Painkiller restrictions could hamper nursing home residents, providers

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Nursing home residents could be adversely affected if proposed painkiller regulations are put in place, according to experts who spoke at a recent federal hearing.

After meeting for two days last week at the Food and Drug Administration headquarters in Maryland, the panel voted 19-10 to make it tougher to access hydrocodone painkillers such as Vicodin. Under the regulations, patients would have to obtain new prescriptions for refills and would not be able to obtain these by fax or phone. Critics say this would hurt nursing home residents with mobility issues, who would have to visit a physician to get needed drugs.

Among other proposed changes, nurse practitioners and physician assistants would no longer be able to prescribe hydrocodone, and distributors would have to store the drugs in vaults. The FDA is likely to accept the proposed changes, according to a New York Times report. The Department of Health and Human Services would then have to approve them.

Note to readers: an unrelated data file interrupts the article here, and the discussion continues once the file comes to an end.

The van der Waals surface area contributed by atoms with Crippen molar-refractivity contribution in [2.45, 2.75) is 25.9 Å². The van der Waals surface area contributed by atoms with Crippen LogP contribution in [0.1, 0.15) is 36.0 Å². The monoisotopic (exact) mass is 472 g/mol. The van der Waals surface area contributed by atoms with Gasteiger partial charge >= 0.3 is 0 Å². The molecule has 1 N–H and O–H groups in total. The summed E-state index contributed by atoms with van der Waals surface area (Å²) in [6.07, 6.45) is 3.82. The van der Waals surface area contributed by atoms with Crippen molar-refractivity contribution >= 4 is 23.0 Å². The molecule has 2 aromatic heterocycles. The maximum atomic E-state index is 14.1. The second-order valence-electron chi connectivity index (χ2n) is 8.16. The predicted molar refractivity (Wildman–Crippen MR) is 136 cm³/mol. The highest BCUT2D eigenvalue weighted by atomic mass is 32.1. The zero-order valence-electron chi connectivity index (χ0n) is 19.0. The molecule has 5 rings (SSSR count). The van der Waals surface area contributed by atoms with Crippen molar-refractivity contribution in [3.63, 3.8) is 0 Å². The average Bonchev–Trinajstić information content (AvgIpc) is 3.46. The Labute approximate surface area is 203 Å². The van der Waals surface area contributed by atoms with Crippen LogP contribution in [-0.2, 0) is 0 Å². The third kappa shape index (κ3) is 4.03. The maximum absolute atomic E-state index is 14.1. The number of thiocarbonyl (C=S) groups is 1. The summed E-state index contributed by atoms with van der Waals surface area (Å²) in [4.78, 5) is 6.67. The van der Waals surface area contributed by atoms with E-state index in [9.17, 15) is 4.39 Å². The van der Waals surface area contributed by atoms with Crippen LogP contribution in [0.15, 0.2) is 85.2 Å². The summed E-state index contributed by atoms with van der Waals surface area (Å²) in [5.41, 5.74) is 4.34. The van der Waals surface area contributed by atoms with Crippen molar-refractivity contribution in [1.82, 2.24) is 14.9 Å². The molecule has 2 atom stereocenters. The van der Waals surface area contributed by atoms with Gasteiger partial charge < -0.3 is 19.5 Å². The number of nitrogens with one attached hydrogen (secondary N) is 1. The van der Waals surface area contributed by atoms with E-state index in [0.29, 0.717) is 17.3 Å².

The panel was convened at the request of the Drug Enforcement Administration, which argues that tightening access to these medications is necessary to combat rampant prescription drug addiction. While the painkiller oxycodone is related to more deaths, hydrocodone can also be dangerous and is the most widely prescribed drug in the country. Access to these drugs is a matter of concern for nursing homes, which have been affected by crimes related to both hydrocodone and oxycodone.

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